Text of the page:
1367(b) - supplemental jurisdiction restrictions

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24secure
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1367(b) - supplemental jurisdiction restrictions

Postby 24secure » Fri Dec 18, 2009 4:57 pm

Quick question.

Lets say A is suing B in federal court in a diversity suit, and B brings in C under Rule 14. B and C are from the same state, so diversity jurisdiction is destroyed. Is supplemental jurisdiction in this case allowed since C was brought in by the defendant and not the plaintiff? Or are any parties that are brought in under Rule 14, 19, 20, and 24 not allowed to be brought in based on supplemental jurisdiction?

Thanks.

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mallard
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Re: 1367(b) - supplemental jurisdiction restrictions

Postby mallard » Fri Dec 18, 2009 5:02 pm

I think this is the precise situation in which supplemental jurisdiction serves a purpose.

caoyun
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Re: 1367(b) - supplemental jurisdiction restrictions

Postby caoyun » Fri Dec 18, 2009 5:08 pm

24secure wrote:Quick question.

Lets say A is suing B in federal court in a diversity suit, and B brings in C under Rule 14. B and C are from the same state, so diversity jurisdiction is destroyed. Is supplemental jurisdiction in this case allowed since C was brought in by the defendant and not the plaintiff? Or are any parties that are brought in under Rule 14, 19, 20, and 24 not allowed to be brought in based on supplemental jurisdiction?

Thanks.


I'm not sure an impleader can destroy diversity. Otherwise, it would allow defendant's to prevent a case from being brought in federal court more or less at will.

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24secure
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Re: 1367(b) - supplemental jurisdiction restrictions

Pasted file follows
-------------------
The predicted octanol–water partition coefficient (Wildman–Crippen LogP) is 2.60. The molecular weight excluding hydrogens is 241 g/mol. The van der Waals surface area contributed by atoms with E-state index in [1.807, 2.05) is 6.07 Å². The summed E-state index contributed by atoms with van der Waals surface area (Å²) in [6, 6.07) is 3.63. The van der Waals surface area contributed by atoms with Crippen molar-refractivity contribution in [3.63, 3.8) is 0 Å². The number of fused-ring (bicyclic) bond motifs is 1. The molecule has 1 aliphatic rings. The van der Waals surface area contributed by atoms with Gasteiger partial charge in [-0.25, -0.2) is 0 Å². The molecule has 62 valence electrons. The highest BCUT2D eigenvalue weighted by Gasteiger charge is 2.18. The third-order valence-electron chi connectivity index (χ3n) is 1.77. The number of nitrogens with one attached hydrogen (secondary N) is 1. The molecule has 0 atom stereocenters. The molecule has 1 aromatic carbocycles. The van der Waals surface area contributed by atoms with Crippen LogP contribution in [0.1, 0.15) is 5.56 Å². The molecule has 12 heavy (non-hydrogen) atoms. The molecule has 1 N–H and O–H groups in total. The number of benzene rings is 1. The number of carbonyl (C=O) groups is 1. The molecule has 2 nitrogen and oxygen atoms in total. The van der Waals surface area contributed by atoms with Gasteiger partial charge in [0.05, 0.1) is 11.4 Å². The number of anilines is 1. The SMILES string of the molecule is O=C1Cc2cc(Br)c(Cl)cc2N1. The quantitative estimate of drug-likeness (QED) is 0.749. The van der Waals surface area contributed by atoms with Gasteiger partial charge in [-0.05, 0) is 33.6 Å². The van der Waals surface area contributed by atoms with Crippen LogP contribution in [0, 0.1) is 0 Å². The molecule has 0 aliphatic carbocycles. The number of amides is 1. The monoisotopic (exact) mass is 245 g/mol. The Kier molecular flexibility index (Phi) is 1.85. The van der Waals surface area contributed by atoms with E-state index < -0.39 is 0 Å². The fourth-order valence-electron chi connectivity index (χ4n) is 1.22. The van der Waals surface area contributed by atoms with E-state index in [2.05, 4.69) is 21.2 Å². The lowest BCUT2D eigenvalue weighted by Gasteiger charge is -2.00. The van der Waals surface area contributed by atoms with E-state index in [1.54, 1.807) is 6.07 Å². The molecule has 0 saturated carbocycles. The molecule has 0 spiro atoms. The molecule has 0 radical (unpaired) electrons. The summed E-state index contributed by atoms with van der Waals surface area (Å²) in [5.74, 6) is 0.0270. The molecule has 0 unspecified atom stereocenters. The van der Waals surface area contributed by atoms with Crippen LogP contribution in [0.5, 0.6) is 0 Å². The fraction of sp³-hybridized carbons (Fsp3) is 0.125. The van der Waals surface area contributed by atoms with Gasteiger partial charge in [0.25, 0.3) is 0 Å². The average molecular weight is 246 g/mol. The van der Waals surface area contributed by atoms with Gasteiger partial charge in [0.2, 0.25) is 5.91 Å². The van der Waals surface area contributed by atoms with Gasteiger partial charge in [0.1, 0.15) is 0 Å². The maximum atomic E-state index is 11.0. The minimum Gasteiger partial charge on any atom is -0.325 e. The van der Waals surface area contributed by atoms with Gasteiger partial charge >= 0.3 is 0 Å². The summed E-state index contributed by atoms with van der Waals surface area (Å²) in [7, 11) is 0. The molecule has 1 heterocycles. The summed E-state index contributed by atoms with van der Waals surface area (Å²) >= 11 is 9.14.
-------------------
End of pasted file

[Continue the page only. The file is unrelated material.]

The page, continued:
Postby 24secure » Fri Dec 18, 2009 5:10 pm

caoyun wrote:
24secure wrote:Quick question.

Lets say A is suing B in federal court in a diversity suit, and B brings in C under Rule 14. B and C are from the same state, so diversity jurisdiction is destroyed. Is supplemental jurisdiction in this case allowed since C was brought in by the defendant and not the plaintiff? Or are any parties that are brought in under Rule 14, 19, 20, and 24 not allowed to be brought in based on supplemental jurisdiction?

Thanks.


I'm not sure an impleader can destroy diversity. Otherwise, it would allow defendant's to prevent a case from being brought in federal court more or less at will.


Well I didn't mean destroy diversity as it relates to A suing B. I mean diversity can't be used to bring the claim against C in federal court.

kdawg666
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Re: 1367(b) - supplemental jurisdiction restrictions

Postby kdawg666 » Fri Dec 18, 2009 5:15 pm

24secure wrote:Quick question.

Lets say A is suing B in federal court in a diversity suit, and B brings in C under Rule 14. B and C are from the same state, so diversity jurisdiction is destroyed. Is supplemental jurisdiction in this case allowed since C was brought in by the defendant and not the plaintiff? Or are any parties that are brought in under Rule 14, 19, 20, and 24 not allowed to be brought in based on supplemental jurisdiction?